Ceramics by Royal Tichelaar Makkum

Editorial Staff Exhibitions

A few weeks ago the New York Times featured the latest designs produced by Royal Tichelaar Makkum, the 400-year-old Dutch ceramics manufacturer. The new line called Fundamentals of Makkum is comprised of a basic pottery service designed by Lonny van Ryswyck and Nadine Sterk of Atelier NL that derives color variations from its use of clays from across the Netherlands’ countryside. Also new this year is Dick van Hoff’s block-like functionalist take on the traditional Dutch tile stove.

Today Makkum is directed by Jan Tichelaar the thirteenth generation to lead the family-owned business. Makkum’s commitment to both contemporary and historical design is exceptional. Recent experiments have included several collaborations with noted ceramics artist Hella Jongerius who, in one instance, remixed the company’s designs for majolica ware by cleverly applying the tin glaze—traditionally used on the front—askew to reveal transparent and white surfaces on both the front and back of a piece.

Jongerius, along with Jurgen Bey, Studio Job, and Alexander van Slobbe, also produced designs for the Pyramids of Makkum line launched last year, which are currently included in the exhibition Telling Tales: Fantasy and Fear in Contemporary Design on view through October 18 at the Victoria and Albert Museum in London. These designer pyramids are spectacular reinterpretations of the 17th-century vase form that include teakettles, pails, and other representational forms stacked to mimic the vase’s pagoda-like shape. The project was inspired by the company’s restoration of a flower pyramid for the Rijksmuseum in Amsterdam. Other restoration and reproduction projects by Makkum have included creating replica delftware jars for the Delft Pottery at Hampton Court Palace, and a commission for tiles for the conserves’ cellar at Het Loo, the Dutch royal palace in Apeldoorn.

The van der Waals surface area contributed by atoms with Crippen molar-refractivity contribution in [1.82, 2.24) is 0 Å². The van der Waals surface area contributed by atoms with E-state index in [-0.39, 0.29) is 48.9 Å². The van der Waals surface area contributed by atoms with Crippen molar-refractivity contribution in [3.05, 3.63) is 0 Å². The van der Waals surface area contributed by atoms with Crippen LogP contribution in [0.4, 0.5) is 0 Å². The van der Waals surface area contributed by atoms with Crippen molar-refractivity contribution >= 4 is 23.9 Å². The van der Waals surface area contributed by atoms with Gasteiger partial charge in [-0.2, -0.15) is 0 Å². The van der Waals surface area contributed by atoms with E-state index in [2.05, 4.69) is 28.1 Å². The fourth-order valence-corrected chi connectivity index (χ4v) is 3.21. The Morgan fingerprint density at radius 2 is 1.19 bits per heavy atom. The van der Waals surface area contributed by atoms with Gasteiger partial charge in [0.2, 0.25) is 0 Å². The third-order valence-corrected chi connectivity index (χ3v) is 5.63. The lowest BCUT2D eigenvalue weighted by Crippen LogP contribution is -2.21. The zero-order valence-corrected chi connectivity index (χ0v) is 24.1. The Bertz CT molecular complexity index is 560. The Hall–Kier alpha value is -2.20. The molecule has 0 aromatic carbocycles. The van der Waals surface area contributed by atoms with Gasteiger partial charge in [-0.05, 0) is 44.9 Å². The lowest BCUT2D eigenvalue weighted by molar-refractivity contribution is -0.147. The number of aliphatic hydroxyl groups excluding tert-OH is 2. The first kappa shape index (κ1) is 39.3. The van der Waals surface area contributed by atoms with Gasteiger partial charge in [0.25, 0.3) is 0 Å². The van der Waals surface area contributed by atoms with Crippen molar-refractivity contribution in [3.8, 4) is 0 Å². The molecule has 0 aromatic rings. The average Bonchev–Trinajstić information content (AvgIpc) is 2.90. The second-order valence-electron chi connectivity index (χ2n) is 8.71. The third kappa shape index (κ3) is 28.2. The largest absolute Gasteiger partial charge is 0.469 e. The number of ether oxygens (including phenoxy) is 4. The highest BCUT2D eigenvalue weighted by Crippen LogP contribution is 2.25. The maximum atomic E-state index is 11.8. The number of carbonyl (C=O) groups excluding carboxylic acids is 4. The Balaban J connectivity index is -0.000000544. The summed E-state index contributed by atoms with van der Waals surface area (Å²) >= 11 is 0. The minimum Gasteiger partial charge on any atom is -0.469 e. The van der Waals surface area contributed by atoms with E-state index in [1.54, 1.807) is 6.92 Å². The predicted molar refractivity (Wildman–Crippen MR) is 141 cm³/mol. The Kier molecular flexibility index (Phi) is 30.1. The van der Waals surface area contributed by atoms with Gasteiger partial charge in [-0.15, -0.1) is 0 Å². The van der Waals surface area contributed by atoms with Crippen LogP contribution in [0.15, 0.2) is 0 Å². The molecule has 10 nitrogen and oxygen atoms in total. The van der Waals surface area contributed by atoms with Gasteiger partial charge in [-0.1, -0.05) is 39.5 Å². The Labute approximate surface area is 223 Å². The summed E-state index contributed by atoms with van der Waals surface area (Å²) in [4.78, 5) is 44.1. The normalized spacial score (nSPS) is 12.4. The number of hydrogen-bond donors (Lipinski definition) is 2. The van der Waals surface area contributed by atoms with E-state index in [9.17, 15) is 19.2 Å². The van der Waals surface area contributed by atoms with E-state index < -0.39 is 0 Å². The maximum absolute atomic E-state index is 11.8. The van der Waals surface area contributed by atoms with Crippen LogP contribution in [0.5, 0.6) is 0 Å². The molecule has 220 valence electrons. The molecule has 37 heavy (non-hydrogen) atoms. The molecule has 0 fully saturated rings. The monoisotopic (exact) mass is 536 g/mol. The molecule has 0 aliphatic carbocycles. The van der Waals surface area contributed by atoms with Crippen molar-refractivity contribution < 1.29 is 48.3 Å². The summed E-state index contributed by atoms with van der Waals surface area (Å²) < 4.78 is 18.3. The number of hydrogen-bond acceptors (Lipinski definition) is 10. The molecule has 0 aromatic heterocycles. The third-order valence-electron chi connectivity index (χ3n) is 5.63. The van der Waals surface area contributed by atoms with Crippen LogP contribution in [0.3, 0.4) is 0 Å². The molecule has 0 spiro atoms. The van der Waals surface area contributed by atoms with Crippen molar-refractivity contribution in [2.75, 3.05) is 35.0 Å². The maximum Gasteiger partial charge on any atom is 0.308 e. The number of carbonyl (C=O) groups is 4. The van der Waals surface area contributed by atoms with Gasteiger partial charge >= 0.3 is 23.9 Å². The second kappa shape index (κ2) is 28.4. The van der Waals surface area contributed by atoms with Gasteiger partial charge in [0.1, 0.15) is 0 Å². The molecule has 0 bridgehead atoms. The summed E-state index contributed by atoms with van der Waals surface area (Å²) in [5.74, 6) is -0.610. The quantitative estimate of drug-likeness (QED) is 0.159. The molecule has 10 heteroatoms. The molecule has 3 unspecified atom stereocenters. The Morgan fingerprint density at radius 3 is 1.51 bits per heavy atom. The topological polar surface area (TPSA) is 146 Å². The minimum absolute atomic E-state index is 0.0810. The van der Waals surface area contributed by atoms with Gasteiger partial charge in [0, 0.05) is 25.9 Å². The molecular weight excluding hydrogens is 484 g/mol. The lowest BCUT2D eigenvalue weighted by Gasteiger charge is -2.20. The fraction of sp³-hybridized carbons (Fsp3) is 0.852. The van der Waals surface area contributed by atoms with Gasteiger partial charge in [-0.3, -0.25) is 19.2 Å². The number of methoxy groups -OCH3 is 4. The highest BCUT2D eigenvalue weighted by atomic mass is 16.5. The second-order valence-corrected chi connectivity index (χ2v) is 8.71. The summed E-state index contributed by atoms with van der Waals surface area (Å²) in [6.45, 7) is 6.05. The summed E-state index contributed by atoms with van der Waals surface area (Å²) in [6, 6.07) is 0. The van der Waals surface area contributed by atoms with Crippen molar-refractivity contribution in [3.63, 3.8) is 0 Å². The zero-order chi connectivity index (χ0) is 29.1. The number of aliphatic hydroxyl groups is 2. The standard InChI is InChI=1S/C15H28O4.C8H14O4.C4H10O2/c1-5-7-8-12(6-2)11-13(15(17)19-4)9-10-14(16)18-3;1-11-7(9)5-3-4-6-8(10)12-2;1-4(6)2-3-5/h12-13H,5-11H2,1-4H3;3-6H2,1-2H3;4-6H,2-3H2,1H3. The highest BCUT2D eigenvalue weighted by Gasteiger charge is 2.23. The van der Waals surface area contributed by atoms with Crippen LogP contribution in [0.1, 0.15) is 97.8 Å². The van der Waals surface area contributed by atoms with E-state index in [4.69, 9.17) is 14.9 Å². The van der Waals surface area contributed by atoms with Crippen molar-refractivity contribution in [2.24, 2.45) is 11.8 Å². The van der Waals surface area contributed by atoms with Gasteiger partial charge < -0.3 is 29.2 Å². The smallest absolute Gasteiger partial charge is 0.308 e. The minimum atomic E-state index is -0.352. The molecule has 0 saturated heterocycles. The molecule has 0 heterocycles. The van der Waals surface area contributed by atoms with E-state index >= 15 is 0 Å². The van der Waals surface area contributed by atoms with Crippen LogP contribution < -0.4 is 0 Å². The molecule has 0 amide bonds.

Those unable to visit Makkum’s flagship store adjacent to its factory in the town of Makkum, can find an extraordinary array of wares from traditional handpainted blue and white dishes to high design biscuit porcelain to whimsical ceramic plaques available online through its website which allows for international purchases. In the slideshow above we’ve selected just a few favorites, but urge readers to take a look for themselves.